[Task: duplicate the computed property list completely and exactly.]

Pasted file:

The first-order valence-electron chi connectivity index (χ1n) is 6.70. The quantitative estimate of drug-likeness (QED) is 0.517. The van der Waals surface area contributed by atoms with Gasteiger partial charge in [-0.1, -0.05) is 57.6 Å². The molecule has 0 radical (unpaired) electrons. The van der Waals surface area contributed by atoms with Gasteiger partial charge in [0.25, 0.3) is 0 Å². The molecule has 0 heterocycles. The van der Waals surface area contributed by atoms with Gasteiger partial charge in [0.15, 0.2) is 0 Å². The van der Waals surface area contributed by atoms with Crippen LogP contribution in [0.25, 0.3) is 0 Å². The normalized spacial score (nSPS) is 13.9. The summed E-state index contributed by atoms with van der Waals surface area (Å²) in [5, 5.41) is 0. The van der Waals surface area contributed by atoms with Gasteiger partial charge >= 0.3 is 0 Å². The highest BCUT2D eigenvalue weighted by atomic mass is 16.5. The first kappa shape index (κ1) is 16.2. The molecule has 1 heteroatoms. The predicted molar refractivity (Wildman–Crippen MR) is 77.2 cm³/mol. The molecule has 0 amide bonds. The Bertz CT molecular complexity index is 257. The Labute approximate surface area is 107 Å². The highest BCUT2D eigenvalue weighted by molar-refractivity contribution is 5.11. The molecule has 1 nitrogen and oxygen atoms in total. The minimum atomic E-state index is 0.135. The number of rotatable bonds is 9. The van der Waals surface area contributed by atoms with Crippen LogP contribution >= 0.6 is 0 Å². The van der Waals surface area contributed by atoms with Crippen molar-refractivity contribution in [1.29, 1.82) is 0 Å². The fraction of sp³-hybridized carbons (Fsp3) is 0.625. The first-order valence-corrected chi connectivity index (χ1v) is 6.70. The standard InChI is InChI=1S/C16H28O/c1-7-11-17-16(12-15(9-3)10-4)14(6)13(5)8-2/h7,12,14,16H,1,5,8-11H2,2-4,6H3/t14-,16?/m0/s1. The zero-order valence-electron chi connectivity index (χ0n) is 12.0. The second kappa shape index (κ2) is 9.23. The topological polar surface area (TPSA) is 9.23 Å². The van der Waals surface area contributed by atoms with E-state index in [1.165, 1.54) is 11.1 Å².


The first-order valence-electron chi connectivity index (χ1n) is 6.70. The quantitative estimate of drug-likeness (QED) is 0.517. The van der Waals surface area contributed by atoms with Gasteiger partial charge in [-0.1, -0.05) is 57.6 Å². The molecule has 0 radical (unpaired) electrons. The van der Waals surface area contributed by atoms with Gasteiger partial charge in [0.25, 0.3) is 0 Å². The molecule has 0 heterocycles. The van der Waals surface area contributed by atoms with Gasteiger partial charge in [0.15, 0.2) is 0 Å². The van der Waals surface area contributed by atoms with Crippen LogP contribution in [0.25, 0.3) is 0 Å². The normalized spacial score (nSPS) is 13.9. The summed E-state index contributed by atoms with van der Waals surface area (Å²) in [5, 5.41) is 0. The van der Waals surface area contributed by atoms with Gasteiger partial charge >= 0.3 is 0 Å². The highest BCUT2D eigenvalue weighted by atomic mass is 16.5. The first kappa shape index (κ1) is 16.2. The molecule has 1 heteroatoms. The predicted molar refractivity (Wildman–Crippen MR) is 77.2 cm³/mol. The molecule has 0 amide bonds. The Bertz CT molecular complexity index is 257. The Labute approximate surface area is 107 Å². The highest BCUT2D eigenvalue weighted by molar-refractivity contribution is 5.11. The molecule has 1 nitrogen and oxygen atoms in total. The minimum atomic E-state index is 0.135. The number of rotatable bonds is 9. The van der Waals surface area contributed by atoms with Crippen LogP contribution >= 0.6 is 0 Å². The van der Waals surface area contributed by atoms with Crippen molar-refractivity contribution in [1.29, 1.82) is 0 Å². The fraction of sp³-hybridized carbons (Fsp3) is 0.625. The first-order valence-corrected chi connectivity index (χ1v) is 6.70. The standard InChI is InChI=1S/C16H28O/c1-7-11-17-16(12-15(9-3)10-4)14(6)13(5)8-2/h7,12,14,16H,1,5,8-11H2,2-4,6H3/t14-,16?/m0/s1. The zero-order valence-electron chi connectivity index (χ0n) is 12.0. The second kappa shape index (κ2) is 9.23. The topological polar surface area (TPSA) is 9.23 Å². The van der Waals surface area contributed by atoms with E-state index in [1.165, 1.54) is 11.1 Å².